Two artists (artists IRL, too) prepare to sell an eccentric but amazing apartment (but why?). We observe them inhabiting the same physical but not emotional space. Albertine's turn as a performance artist is humorously earnest, wrapping herself in tape, under the glow of neon lights in front of large windows, a ritual she performs often in her struggle to be seen. The house ultimately bears witness to it all.
A relationship tettering on the edge of perpetual collapse only just saved by some last second word of kindness or touch. Self involved characters bound by a need to not be totally alone though solitude is their natural state. Glimmers of hope here and there but ultimately it seems certain the whole thing will come down around them not unlike the destruction of the cake house.
Joanna Hogg does it again, delivering an incredibly moving film about a middle-aged couple struggling to accept themselves and the decisions they must make. The lack of dialogue makes the viewer think, and that is one of the best things about film and its elegance in this movie. The portraiture is comfortable and cinematography really shows the personality of the two characters.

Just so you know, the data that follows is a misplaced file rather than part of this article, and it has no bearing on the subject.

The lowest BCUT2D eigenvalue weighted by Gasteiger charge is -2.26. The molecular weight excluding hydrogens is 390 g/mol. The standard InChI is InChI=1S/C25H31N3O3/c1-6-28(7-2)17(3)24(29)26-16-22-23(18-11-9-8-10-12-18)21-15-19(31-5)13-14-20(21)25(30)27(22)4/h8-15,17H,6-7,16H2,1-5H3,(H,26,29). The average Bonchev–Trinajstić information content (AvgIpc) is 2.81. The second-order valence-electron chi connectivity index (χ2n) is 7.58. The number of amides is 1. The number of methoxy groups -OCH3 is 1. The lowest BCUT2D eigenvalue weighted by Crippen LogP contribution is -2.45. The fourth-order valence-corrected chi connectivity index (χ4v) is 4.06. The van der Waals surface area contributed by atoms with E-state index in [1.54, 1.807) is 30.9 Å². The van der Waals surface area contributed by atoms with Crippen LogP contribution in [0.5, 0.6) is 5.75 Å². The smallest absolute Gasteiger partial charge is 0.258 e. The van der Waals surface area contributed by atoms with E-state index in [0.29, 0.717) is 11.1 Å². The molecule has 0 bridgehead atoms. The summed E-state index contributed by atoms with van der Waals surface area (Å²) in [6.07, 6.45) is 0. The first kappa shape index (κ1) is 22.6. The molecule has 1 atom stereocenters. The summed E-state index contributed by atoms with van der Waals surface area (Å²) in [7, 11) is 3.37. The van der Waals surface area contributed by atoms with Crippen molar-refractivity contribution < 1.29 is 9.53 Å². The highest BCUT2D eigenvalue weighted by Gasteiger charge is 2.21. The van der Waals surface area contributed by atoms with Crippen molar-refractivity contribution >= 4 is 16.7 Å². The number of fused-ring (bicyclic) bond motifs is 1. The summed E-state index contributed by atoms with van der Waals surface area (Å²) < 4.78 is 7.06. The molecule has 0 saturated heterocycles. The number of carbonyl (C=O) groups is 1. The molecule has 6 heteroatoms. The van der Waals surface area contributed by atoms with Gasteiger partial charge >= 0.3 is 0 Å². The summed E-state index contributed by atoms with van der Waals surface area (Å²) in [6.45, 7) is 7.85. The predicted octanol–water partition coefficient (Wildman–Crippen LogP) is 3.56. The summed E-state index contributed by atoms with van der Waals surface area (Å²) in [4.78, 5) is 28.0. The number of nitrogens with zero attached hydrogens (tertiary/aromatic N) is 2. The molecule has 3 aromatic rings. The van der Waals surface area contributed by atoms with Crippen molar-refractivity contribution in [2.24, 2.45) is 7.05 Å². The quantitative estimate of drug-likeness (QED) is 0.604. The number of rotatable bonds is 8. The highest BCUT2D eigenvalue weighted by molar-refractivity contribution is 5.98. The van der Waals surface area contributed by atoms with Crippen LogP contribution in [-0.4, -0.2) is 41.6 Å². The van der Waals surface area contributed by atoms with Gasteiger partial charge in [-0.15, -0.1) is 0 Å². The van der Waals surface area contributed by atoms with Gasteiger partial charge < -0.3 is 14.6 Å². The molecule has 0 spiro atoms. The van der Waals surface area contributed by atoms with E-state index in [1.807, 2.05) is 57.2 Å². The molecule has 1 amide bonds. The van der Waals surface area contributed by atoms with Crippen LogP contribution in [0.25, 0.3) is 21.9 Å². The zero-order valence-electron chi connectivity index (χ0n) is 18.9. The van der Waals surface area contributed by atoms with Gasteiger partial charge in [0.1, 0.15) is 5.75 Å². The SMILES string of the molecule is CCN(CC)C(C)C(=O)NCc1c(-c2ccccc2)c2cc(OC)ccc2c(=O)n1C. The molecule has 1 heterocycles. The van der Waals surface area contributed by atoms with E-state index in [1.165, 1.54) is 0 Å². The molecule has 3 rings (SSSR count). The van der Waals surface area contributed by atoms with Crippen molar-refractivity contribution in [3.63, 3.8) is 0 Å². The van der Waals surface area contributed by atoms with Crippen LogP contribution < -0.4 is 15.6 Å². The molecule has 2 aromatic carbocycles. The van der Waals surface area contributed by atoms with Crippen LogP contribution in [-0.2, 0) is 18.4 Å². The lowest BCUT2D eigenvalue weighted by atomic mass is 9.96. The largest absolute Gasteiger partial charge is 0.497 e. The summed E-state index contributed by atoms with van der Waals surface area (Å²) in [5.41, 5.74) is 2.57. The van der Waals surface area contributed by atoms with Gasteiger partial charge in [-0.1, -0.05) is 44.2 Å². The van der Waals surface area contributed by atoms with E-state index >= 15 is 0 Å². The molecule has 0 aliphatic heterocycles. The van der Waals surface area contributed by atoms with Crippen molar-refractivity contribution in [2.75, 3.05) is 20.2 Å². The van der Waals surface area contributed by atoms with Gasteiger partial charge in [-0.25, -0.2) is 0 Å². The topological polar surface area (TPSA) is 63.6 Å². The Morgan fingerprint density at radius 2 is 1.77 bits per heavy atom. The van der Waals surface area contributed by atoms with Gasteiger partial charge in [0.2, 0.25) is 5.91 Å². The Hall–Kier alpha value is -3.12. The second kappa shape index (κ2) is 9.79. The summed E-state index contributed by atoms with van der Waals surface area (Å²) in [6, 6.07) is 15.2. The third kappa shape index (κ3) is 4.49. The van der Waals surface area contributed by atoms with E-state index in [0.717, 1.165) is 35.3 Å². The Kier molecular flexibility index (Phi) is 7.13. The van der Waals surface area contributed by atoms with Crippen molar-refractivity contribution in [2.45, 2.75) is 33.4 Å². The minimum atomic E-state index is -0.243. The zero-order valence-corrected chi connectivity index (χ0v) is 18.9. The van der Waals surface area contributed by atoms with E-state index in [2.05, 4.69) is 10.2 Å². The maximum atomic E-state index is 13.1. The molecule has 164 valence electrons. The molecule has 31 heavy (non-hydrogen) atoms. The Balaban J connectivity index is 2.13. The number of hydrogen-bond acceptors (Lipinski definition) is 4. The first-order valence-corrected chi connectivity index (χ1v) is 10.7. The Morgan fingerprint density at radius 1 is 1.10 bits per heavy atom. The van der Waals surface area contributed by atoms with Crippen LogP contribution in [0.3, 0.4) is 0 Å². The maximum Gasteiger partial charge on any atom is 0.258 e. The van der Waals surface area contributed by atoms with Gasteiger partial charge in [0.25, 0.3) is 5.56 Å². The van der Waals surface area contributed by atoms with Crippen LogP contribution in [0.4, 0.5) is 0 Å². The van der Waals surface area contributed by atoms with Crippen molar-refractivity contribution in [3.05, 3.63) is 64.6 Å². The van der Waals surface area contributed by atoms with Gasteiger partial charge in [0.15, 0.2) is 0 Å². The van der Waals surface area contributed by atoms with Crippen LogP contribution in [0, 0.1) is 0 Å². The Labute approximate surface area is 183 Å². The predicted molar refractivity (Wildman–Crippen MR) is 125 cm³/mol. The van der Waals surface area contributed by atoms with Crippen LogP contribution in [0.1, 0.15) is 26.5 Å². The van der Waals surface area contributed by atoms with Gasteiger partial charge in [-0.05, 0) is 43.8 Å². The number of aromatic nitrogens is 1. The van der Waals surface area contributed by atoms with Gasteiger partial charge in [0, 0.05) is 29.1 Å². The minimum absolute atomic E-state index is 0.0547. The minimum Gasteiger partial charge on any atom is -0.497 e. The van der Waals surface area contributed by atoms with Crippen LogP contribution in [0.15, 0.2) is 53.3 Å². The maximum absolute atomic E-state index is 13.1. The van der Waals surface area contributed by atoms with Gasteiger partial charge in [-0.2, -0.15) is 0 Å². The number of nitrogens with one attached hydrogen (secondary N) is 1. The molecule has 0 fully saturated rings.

3.5/5. Thoughtful and sensitive to aspirations, anxieties of an upper class female artist especially. The female character in the film is more restless than the male one. In other words, her anxieties are more focused; maybe it is because the director is a woman.
Lifestyle porn that makes you never want to have kids. More than that, though. While it's ludacris to Joanna Hogg the vanguard of British "middle class" realism, in twenty four hours, she's become one of my favorite living directors. Intimate portraits in from stunning new angles, bravo!
Joanna Hogg explores the unfortunate reality of a middle-aged couple through context clues of an exquisitely captured drama. Excluding pop-culture fanatics, many viewers would very easily grow fond of this picture due to its untraditional set-up, which executes very little dialogue and therefore forces the watcher to actively heed to each minute detail. Additionally, the sincere foundation gives it a relatable tone.
What this film lacks in character development and plot it makes up for in cinematography. This film takes a look at a married couple whose live's are centered around their work more than each other. Although there is little dialogue between the two of them, Liam Gillick and Viv Albertine do a fine job at portraying the characters they were given.
One of those films that I appreciate more than really enjoy. As someone else has noted, there is a certainly a luminosity to the film. The house and plants are vital aspects of the film. But I felt a general coldness and detachment (perhaps intended) which did not allow me to connect to the protagonist couple or the minutiae of their daily existence. Still, I do want to see more by this director, see where she goes.